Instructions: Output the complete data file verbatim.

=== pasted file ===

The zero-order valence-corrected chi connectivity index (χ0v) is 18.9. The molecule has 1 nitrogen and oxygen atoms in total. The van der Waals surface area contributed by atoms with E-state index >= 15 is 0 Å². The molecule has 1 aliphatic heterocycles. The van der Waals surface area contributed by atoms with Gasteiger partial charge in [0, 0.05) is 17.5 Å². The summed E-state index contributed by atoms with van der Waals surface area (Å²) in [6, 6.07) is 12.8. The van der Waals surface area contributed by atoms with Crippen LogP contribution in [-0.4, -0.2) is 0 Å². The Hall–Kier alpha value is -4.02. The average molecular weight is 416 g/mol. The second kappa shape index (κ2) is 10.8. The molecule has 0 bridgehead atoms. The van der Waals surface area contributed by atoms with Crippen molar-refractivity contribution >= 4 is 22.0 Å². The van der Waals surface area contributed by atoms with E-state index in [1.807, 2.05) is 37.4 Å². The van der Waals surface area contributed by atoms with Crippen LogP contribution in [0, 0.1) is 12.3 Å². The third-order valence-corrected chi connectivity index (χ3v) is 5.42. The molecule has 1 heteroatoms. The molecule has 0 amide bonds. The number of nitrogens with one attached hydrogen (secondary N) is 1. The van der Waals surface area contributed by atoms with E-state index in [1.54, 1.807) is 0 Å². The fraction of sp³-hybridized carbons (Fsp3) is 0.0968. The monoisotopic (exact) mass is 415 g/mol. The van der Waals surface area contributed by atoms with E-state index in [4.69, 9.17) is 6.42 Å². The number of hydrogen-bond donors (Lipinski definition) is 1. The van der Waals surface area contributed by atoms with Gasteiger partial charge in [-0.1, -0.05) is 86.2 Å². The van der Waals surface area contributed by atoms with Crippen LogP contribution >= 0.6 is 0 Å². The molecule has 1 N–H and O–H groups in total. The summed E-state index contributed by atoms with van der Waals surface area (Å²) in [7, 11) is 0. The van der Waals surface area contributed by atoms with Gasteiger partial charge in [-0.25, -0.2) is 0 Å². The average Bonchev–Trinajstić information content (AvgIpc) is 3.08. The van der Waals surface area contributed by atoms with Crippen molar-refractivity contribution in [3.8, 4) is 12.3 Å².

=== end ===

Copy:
The zero-order valence-corrected chi connectivity index (χ0v) is 18.9. The molecule has 1 nitrogen and oxygen atoms in total. The van der Waals surface area contributed by atoms with E-state index >= 15 is 0 Å². The molecule has 1 aliphatic heterocycles. The van der Waals surface area contributed by atoms with Gasteiger partial charge in [0, 0.05) is 17.5 Å². The summed E-state index contributed by atoms with van der Waals surface area (Å²) in [6, 6.07) is 12.8. The van der Waals surface area contributed by atoms with Crippen LogP contribution in [-0.4, -0.2) is 0 Å². The Hall–Kier alpha value is -4.02. The average molecular weight is 416 g/mol. The second kappa shape index (κ2) is 10.8. The molecule has 0 bridgehead atoms. The van der Waals surface area contributed by atoms with Crippen molar-refractivity contribution >= 4 is 22.0 Å². The van der Waals surface area contributed by atoms with E-state index in [1.807, 2.05) is 37.4 Å². The van der Waals surface area contributed by atoms with Crippen LogP contribution in [0, 0.1) is 12.3 Å². The third-order valence-corrected chi connectivity index (χ3v) is 5.42. The molecule has 1 heteroatoms. The molecule has 0 amide bonds. The number of nitrogens with one attached hydrogen (secondary N) is 1. The van der Waals surface area contributed by atoms with E-state index in [1.54, 1.807) is 0 Å². The fraction of sp³-hybridized carbons (Fsp3) is 0.0968. The monoisotopic (exact) mass is 415 g/mol. The van der Waals surface area contributed by atoms with E-state index in [4.69, 9.17) is 6.42 Å². The number of hydrogen-bond donors (Lipinski definition) is 1. The van der Waals surface area contributed by atoms with Gasteiger partial charge in [-0.1, -0.05) is 86.2 Å². The van der Waals surface area contributed by atoms with Crippen LogP contribution >= 0.6 is 0 Å². The molecule has 1 N–H and O–H groups in total. The summed E-state index contributed by atoms with van der Waals surface area (Å²) in [7, 11) is 0. The van der Waals surface area contributed by atoms with Gasteiger partial charge in [-0.25, -0.2) is 0 Å². The average Bonchev–Trinajstić information content (AvgIpc) is 3.08. The van der Waals surface area contributed by atoms with Crippen molar-refractivity contribution in [3.8, 4) is 12.3 Å².